Earlier this month, the New England Journal of Medicine (NEJM) published a Perspective article by Richard Bohmer entitled, “The Four Habits of High-Value Health Care Organizations.” The full text is available online.
The premise is that while successful organizations may vary in structure, resources, and culture, there are key similarities in approaches to care management. Though the article pertains more to large institutions, the four habits identified are likely to be helpful to even the smallest of practices:
- Specification & Planning
- Infrastructure Design with a Focus on Microsystems (see Dartmouth microsystem academy)
- Measurement & Oversight
How can you apply these habits to small practices implementing/optimizing health IT? For specification/planning, does your practice incorporate standardized workflow processes including intake of patients by staff, algorithm-based screening, and order sets for common clinical situations? How about use of clinical decision support? Standard referral processes and policies regarding information sharing for transitions in care? Does your practice analyze the patient population served to identify groups who might benefit from standard interventions (i.e. vaccinations) or management (i.e. depression screening)?
What about infrastructure design? Does your office make sure that staff are practicing to the highest level of their license, skill, and knowledge (including the clinicians)? Do you ensure that all of the necessary supplies, equipment, and technology are readily available when needed? Does the leadership of the practice set overall objectives (clinical and operational) and then plan accordingly to make certain that there is alignment across the practice, that staff are advised and trained to help achieve those goals, and that the office budget reflects these priorities?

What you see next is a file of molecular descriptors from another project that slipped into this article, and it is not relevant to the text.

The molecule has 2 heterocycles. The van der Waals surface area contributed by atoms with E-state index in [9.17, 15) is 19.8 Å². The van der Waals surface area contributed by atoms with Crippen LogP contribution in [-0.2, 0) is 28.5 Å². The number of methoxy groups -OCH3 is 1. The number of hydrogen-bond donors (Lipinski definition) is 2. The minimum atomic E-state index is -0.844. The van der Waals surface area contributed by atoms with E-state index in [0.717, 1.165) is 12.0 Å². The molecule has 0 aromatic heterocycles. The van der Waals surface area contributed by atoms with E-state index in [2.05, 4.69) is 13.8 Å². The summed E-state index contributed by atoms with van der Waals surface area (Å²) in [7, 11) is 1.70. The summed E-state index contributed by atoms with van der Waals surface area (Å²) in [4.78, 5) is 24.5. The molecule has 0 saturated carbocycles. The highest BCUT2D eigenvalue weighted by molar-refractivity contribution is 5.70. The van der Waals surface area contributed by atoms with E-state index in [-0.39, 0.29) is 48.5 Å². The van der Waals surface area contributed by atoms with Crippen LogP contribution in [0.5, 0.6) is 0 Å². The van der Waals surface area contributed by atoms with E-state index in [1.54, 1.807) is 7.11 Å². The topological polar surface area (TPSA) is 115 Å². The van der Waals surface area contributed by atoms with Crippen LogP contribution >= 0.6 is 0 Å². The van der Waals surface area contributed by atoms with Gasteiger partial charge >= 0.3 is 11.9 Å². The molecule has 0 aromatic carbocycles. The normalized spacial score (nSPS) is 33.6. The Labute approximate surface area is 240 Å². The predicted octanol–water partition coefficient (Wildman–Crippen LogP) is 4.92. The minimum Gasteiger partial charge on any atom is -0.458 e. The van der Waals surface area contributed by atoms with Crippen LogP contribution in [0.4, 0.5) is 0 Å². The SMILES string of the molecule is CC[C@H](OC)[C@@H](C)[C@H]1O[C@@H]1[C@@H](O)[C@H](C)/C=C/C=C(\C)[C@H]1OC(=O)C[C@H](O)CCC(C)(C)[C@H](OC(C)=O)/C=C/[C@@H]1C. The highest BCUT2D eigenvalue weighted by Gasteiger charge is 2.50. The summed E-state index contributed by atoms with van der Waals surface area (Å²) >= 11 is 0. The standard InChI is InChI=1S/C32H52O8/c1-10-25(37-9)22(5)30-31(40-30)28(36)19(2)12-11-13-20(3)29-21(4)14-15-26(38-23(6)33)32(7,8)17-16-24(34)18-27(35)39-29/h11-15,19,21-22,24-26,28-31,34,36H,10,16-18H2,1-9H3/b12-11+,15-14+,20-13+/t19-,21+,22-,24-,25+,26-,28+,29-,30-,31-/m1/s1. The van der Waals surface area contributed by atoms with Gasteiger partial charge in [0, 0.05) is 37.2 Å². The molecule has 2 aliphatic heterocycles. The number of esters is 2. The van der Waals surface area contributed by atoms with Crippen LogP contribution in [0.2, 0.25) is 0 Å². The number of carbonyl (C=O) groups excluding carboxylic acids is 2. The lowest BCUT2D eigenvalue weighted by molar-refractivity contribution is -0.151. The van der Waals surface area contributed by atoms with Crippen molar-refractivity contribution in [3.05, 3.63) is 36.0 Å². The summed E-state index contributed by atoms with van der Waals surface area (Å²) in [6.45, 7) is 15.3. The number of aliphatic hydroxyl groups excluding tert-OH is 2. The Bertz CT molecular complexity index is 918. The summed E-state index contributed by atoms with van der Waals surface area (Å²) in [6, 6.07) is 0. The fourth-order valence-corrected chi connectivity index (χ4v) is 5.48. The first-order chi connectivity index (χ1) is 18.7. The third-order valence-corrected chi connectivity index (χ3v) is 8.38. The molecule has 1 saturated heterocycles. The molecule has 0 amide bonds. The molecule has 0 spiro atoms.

Bohmer points out that measurement and oversight is often driven by external factors and organizations. However, high-value practices use measurement to support internal evaluation of processes and performance management according to the goals set by the team. In many cases, these metrics go well beyond those required for external entities — and since they are aligned with the goals/objectives of the practice, they are often (and should be) more meaningful.
Finally, if a practice doesn’t engage in self-study how can it be sure that the processes set in place are achieving the ends desired? For example, if evaluate of adherence to a condition-focused practice guideline demonstrates that Physician A is doing better than Physician B, the team should determine why the difference exists to help the entire practice deliver higher quality, more cost-efficient and patient-centered care.
Be sure to read the article for more details and add your comments below.
This post is the personal opinion of the author and does not necessarily reflect the official policy or position of the American College of Physicians (ACP). ACP does not endorse a specific EHR brand or product and ACP makes no representations, warranties, or assurances as to the accuracy or completeness of the information provided herein.